The stage is a container for metaphor, emotions, and the psyche. Metaphors are images that describe another. They are symbols from the unconscious. Movie directors use dream like images to heighten tension. The tension is a result of the intrinsic connection to these types of images as an audience. 

Through her work, Pina Bausch always tried to discover and articulate a universal grammar of human existence that transcends local cultures. She studied different cultures and captivated images of human emotions: anger, fear, love rendered in an ironic and poetic manner. The dancers portrayed their own experiences and cultural codes on stage; the images transcended language barriers and conveyed universal understanding.

One cannot avoid physical experience when it is expressed directly; manifesting as emotive language that Bausch use’s in the theater.  Because experience and emotion manifest as an embodied sense of self, one needs not deny or censor emotions, for they will become stuck in the body.  As one frees their mind and allows for the connection between conscious and subconscious mind, the body also then becomes free and “strengthens and releases consciousness for growth, which is, I think, the basic meaning of personality.”  (Whitehouse pg. 19)  
A unified consciousness is what Bernard Rensch calls “panprotopsychic, it means that consciousness is present in all matter in some form.”  If this is true it would mean that consciousness exists in all matter.  It would also mean that all matter is mind, and mind only becomes focused as personality because of the form and function of the body and brain.  

However, with the loss of body and brain, consciousness is not lost as it is universal.  Therefore, we are all a reflection of our own selves, of one experience.  In Crisp’s book Coincidences, he notes, 
“I needed to go to the toilet to pee, and this created many bubbles in the water.  As I watched something caught my attention, it seemed that each small bubble was looking up at me.  Wondering what this could mean I looked more closely, to see not eyes, but I’s.  Each bubble had a reflection of me in it.  I was amused because there were dozens of tiny copies all looking up at me with their separate existence.”
(Crisp pg. 8)

We are each like tiny bubbles, all in our own experience.  Although we all appear to have separate identities, we are all a reflection of our own self, which is awareness out of one consciousness.  I believe that Pina Bausch knew this, and wanted others to understand that we are all one, our minds all a part of the same stage, unified by experience and emotion.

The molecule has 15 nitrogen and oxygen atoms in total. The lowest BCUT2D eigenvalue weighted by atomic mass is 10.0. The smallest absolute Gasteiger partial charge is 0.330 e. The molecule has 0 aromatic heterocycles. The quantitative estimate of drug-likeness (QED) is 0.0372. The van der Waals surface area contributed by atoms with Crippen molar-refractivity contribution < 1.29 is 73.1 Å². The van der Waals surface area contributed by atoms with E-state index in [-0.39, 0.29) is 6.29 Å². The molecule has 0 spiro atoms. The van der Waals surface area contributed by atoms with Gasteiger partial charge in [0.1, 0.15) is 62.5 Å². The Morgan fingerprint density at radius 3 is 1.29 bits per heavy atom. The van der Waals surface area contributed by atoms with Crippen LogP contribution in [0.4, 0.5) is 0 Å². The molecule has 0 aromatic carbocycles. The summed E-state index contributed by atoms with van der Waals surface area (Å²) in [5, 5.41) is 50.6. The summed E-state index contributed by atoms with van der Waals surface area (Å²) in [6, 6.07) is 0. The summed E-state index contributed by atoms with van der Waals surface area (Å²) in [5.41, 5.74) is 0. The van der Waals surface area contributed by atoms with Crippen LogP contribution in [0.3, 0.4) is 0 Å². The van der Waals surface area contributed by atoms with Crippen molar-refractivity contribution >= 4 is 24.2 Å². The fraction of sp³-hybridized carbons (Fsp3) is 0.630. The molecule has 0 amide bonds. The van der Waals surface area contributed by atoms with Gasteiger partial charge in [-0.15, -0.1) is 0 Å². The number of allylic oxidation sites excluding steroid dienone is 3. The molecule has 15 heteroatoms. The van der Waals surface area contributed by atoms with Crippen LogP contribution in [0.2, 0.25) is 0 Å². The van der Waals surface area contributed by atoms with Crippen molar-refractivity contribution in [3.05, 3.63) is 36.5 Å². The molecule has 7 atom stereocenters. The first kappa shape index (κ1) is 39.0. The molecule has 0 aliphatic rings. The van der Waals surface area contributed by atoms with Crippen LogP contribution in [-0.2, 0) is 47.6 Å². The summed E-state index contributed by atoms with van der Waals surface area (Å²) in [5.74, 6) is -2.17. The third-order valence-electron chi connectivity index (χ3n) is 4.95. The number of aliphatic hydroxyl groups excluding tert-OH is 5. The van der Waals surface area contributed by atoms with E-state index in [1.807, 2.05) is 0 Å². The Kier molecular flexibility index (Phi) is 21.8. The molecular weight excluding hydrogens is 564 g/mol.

Works Cited
Abrams, Meyer Howard, and Geoffrey Galt Harpham. A GLOSSARY OF LITERARY TERMS. Boston: Michael Rosenburg, 2005.

Briggs, Anita. “The Basic Sedona Method-Letting Go of Stuck Emotions at Will.”  The Basic Sedona Method-Letting Go of Stuck Emotions At Will.  14 Jan. 2008 Ezine articles.com 08/10/2009< http://ezinearticles.com/?The-Basic-Sedona-Method---Letting-Go-Of-Stuck-Emotions-At-Will&id=927046>

Climenhaga , Royd. Pina Bausch. Oxon: Routledge, 2009.
Crisp, Tony. "Consciousness-The Brain Mind Body Split". 12/05/09 <http://www.dreamhawk.com/ware.htm>.

"criticaldance.com". ballet - dance magazine. 12/02/2009 <http://ballet-dance.con/200902/articles/pina_bambooblues 20081213_ferraro.html>.
Kozel, Susan. "Meaning in Motion." Desmond, Jane C. North Carolina: Duke University Press, 1997.
Greenfield, Susan. The Private Life of the Brain. Canada: JOhn Wiley & Son, Inc., 2000.
Hendin, Judith. "Conscious Body and Voice Dialogue". Conscious Body and Voice Dialogue 
Institute. 12/08/09 <http://www.consciousbody.com/conscious_body_faq.html>.

Hoffman, Louis. "Emotion, Experience, and Embodiment". 12/09/09 <http://www.existential-therapy.com/Special_Topics/Emotion.htm>. 

McFee, Graham. Understanding Dance. New York: McFee, Graham, 1992. 
Merriam-Webster, "Merriam-Webster Online". 12/07/09 <http://m-w.com/>. Nadeau, Maurice, "The History of Surrealism," Cambridge: Belknap Press, 1989.

Nelson, Smith, Lisa, Nancy Stark. A vehicle for moving ideas. 12 vols. Northampton: Contact Quarterly, 1986. 

Nelson, Smith, Lisa, Nancy Stark. A vehicle for moving ideas. 27 vols. Northampton: Contact Quarterly, 2002.

Servos, Norbert, and Gert Weigelt. Pina Bausch-Wuppertal Dance Theater: or the art of training a goldfish; excursions into dance. Frankfurt:  Ballet-Buhnen-Verlag, 1984. 

Copyright Bianca Brzezinski, 2010.

1 comment :